And this sort of policy has a negative effect on sales of BMS and Pfizer’s new oral anticoagulant Eliquis (apixaban), as well as other new blood thinners such as Xarelto (rivaroxaban) and Pradaxa (dabigatran), all of which do have proven efficacy and licences for AF patients to help prevent stroke.

But if you look at it the other way Mercier says, QOF clearly works as in other countries Aspirin uptake is less than 10 per cent. “So there’s no doubt QOF works,” she explains, “We just need to use it on the right things. And that’s what’s missing. On top of that, we in the industry can talk a good game, but I think what’s happening as an industry is that we’re not being pragmatic enough in our approach.

“If we can see something’s not working as well as it should, like QOF and Aspirin for instance, we should be saying something and helping to get it right.”

Let the products do the talking

Whilst Mercier thinks it’s important for the industry to have a voice, she says that the ‘BMS way’ is to be more quiet, and not shout about themselves or their products.

“That’s not just in the UK either: we’re even like that in the US as well, which seems strange for a US company I know. But our philosophy is ‘get your head down and get the work done’. Obviously we communicate at an individual level, but we’re not big in the media and I think we kind of like it that way.

“I mean we’re not one of the biggest companies, and we like to make sure that the proof is in the pudding: we will put our money where our mouth is and let the products do the talking.”

And this also means that both Mercier and BMS in the UK and Europe are wary of social media, and she questions whether it has a real return on investment.

She says: “BMS as a company has Twitter feeds, Facebook, and other media so there is activity, but what I would tell you though, in light of the regulations in Europe [which bar direct to consumer advertising], is that we are very careful when online.

“And we’re careful not least because the guidance around social media is not crystal clear, to say the least, and I’m not always sure about the return on it. But I think if you were talking to me in the US, that’d be a different thing, and we were doing a lot of social media in the US as we have very different regulations.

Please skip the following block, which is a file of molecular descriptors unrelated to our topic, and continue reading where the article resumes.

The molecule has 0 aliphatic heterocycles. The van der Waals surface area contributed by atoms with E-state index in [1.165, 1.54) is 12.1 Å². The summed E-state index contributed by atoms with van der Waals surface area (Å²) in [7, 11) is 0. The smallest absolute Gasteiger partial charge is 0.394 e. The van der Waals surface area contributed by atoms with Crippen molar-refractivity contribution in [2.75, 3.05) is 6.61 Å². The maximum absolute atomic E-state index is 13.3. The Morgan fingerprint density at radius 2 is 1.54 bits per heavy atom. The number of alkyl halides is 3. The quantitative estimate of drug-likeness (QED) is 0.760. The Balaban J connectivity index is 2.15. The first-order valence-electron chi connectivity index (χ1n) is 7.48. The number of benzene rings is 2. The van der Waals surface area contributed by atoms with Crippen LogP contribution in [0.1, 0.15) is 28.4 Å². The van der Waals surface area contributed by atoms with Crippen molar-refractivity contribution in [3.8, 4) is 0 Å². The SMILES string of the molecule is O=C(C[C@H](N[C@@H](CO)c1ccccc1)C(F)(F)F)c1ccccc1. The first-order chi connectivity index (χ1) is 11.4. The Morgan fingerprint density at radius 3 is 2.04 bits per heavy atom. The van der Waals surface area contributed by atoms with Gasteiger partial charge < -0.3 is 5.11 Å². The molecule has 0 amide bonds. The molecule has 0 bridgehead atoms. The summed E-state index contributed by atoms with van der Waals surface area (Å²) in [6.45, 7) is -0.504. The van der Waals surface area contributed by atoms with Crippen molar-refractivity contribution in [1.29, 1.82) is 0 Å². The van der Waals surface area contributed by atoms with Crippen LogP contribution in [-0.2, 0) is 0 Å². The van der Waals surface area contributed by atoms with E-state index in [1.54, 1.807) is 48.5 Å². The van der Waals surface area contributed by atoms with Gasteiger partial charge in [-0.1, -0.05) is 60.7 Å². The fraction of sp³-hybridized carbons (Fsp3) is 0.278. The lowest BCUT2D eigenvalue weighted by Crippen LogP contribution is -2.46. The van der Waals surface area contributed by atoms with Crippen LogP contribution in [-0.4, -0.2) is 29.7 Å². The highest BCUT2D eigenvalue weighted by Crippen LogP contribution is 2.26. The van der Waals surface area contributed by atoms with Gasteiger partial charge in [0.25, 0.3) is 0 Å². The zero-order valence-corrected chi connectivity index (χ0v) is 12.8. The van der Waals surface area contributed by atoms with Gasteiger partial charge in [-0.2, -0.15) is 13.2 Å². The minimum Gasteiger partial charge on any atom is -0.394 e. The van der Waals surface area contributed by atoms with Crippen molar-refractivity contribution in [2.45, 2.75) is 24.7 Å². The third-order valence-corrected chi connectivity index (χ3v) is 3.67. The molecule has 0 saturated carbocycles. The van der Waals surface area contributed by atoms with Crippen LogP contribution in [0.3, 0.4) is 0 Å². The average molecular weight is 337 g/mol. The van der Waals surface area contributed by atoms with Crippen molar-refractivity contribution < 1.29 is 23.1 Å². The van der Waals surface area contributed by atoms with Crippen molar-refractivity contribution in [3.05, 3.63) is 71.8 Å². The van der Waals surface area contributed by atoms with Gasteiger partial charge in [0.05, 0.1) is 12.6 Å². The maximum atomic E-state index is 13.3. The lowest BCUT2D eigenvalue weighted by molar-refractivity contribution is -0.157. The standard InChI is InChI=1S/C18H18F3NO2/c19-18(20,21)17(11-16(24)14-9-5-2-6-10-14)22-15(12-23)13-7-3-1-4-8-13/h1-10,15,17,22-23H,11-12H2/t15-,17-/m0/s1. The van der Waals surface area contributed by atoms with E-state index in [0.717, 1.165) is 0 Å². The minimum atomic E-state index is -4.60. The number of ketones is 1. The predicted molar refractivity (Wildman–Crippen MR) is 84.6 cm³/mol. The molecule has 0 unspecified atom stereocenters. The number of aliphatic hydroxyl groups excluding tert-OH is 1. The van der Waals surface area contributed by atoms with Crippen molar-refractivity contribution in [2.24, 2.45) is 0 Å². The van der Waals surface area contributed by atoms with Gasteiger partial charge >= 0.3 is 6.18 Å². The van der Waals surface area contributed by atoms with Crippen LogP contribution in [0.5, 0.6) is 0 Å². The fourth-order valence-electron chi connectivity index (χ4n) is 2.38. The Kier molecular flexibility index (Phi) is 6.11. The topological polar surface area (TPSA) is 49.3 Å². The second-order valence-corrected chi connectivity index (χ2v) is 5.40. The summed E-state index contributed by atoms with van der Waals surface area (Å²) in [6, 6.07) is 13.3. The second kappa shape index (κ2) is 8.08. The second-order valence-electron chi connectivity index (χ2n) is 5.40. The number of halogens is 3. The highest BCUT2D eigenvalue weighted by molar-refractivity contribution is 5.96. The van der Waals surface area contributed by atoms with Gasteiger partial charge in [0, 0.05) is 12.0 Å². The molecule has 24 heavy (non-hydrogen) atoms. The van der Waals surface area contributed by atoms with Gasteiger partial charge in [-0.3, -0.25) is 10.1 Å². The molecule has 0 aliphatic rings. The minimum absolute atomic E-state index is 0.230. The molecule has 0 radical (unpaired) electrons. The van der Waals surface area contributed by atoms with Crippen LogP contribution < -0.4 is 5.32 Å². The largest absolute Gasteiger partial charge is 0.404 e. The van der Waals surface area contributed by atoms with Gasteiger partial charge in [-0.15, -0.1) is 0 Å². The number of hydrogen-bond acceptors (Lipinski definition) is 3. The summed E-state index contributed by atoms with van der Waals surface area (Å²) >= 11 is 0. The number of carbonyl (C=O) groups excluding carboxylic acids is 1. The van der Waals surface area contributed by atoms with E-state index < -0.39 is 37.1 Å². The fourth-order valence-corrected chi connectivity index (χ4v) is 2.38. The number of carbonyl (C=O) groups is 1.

'But even there we had to be very careful because if there is a side effect that comes through to us via social media, then it has to be reported, and you have to find a way of doing that.

“People like the anonymity but at the same time, the companies out there don’t because they are responsible. Being online opens you up to millions of people, but with that comes a huge responsibility.”

This is a much more cautious policy than some other pharma firms are taking, such as Boehringer, Lilly and Janssen, who have launched a series of social media events such as tweet-ups (even on controversial areas), a foray into gamification and a number of digital disease awareness campaigns to help market themselves, and indirectly their products.

But for Mercier, she sees the advent of social media as more of an opportunity to learn. “For me, the role in the UK is more of a listening role to social media. That means we follow these sites and just listen and watch.

“It’s more about being aware of what’s going on because you can get a lot of insights out of that.”

When it comes to a return on investment in using social media in the UK and Europe, Mercier says she doesn’t even know how someone would go about ‘connecting the dots’ on how that works.

But she argues that there are a lot of insights to be had from online patient groups, such as PatientsLikeMe and others, which have closed patient communities discussing their diseases and drug treatments, and these data can then be shared with pharma.

“To understand what patients are talking about, whether its oncology or virology, you can get a deeper understanding and tweak the patient journey a little bit by seeing what they’re going through,” she explains.

“And if you better understand the patient, then we can better understand what the doctor needs from us. That is the big digital opportunity I see here in the UK but at this point, nothing beyond that.”

This is a bold strategy for the firm which is clearly keen not to jump on the digital bandwagon, and appears to have thought carefully about the pros and cons of social media – something not all companies have done, with many being guilty of over-romanticising the role of digital in healthcare.

BMS is hoping its three new launches in the coming 18 months will help shore up its string of pearls policy. But as Mercier says, it’s the products that she wants to do the talking, rather than having the company take centre stage.